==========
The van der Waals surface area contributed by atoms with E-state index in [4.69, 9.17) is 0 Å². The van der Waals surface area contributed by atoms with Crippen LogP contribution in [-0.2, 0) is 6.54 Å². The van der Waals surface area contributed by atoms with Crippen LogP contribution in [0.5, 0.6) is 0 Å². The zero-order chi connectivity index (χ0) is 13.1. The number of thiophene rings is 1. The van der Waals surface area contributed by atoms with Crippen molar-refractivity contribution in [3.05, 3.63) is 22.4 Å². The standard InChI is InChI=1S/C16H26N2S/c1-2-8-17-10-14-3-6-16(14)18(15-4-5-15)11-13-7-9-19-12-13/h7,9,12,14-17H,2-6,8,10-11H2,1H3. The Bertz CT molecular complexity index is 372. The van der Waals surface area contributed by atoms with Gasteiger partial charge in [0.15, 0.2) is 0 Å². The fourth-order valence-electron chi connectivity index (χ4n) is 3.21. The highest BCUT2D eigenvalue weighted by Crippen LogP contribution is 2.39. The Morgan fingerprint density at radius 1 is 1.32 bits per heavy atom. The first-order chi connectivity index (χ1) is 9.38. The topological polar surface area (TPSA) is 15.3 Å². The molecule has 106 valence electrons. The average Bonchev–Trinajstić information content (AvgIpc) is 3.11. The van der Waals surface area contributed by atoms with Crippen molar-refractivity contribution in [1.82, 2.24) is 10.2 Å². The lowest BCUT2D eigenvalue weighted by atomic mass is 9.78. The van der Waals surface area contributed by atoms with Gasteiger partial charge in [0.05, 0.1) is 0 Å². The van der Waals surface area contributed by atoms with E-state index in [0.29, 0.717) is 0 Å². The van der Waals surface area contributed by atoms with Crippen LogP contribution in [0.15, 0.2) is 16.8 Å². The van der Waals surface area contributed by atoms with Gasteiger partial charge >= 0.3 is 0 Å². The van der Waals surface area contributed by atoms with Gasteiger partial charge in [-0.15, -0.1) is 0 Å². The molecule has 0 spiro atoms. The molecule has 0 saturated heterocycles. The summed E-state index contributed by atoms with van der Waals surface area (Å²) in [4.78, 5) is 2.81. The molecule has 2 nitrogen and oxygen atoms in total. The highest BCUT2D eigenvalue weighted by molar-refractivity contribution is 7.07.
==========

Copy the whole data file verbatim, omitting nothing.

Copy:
The van der Waals surface area contributed by atoms with E-state index in [4.69, 9.17) is 0 Å². The van der Waals surface area contributed by atoms with Crippen LogP contribution in [-0.2, 0) is 6.54 Å². The van der Waals surface area contributed by atoms with Crippen LogP contribution in [0.5, 0.6) is 0 Å². The zero-order chi connectivity index (χ0) is 13.1. The number of thiophene rings is 1. The van der Waals surface area contributed by atoms with Crippen molar-refractivity contribution in [3.05, 3.63) is 22.4 Å². The standard InChI is InChI=1S/C16H26N2S/c1-2-8-17-10-14-3-6-16(14)18(15-4-5-15)11-13-7-9-19-12-13/h7,9,12,14-17H,2-6,8,10-11H2,1H3. The Bertz CT molecular complexity index is 372. The van der Waals surface area contributed by atoms with Gasteiger partial charge in [0.15, 0.2) is 0 Å². The fourth-order valence-electron chi connectivity index (χ4n) is 3.21. The highest BCUT2D eigenvalue weighted by Crippen LogP contribution is 2.39. The Morgan fingerprint density at radius 1 is 1.32 bits per heavy atom. The first-order chi connectivity index (χ1) is 9.38. The topological polar surface area (TPSA) is 15.3 Å². The molecule has 106 valence electrons. The average Bonchev–Trinajstić information content (AvgIpc) is 3.11. The van der Waals surface area contributed by atoms with Crippen molar-refractivity contribution in [1.82, 2.24) is 10.2 Å². The lowest BCUT2D eigenvalue weighted by atomic mass is 9.78. The van der Waals surface area contributed by atoms with Gasteiger partial charge in [0.05, 0.1) is 0 Å². The van der Waals surface area contributed by atoms with E-state index in [0.29, 0.717) is 0 Å². The van der Waals surface area contributed by atoms with Crippen LogP contribution in [0.15, 0.2) is 16.8 Å². The van der Waals surface area contributed by atoms with Gasteiger partial charge >= 0.3 is 0 Å². The van der Waals surface area contributed by atoms with Gasteiger partial charge in [-0.15, -0.1) is 0 Å². The molecule has 0 spiro atoms. The molecule has 0 saturated heterocycles. The summed E-state index contributed by atoms with van der Waals surface area (Å²) in [4.78, 5) is 2.81. The molecule has 2 nitrogen and oxygen atoms in total. The highest BCUT2D eigenvalue weighted by molar-refractivity contribution is 7.07.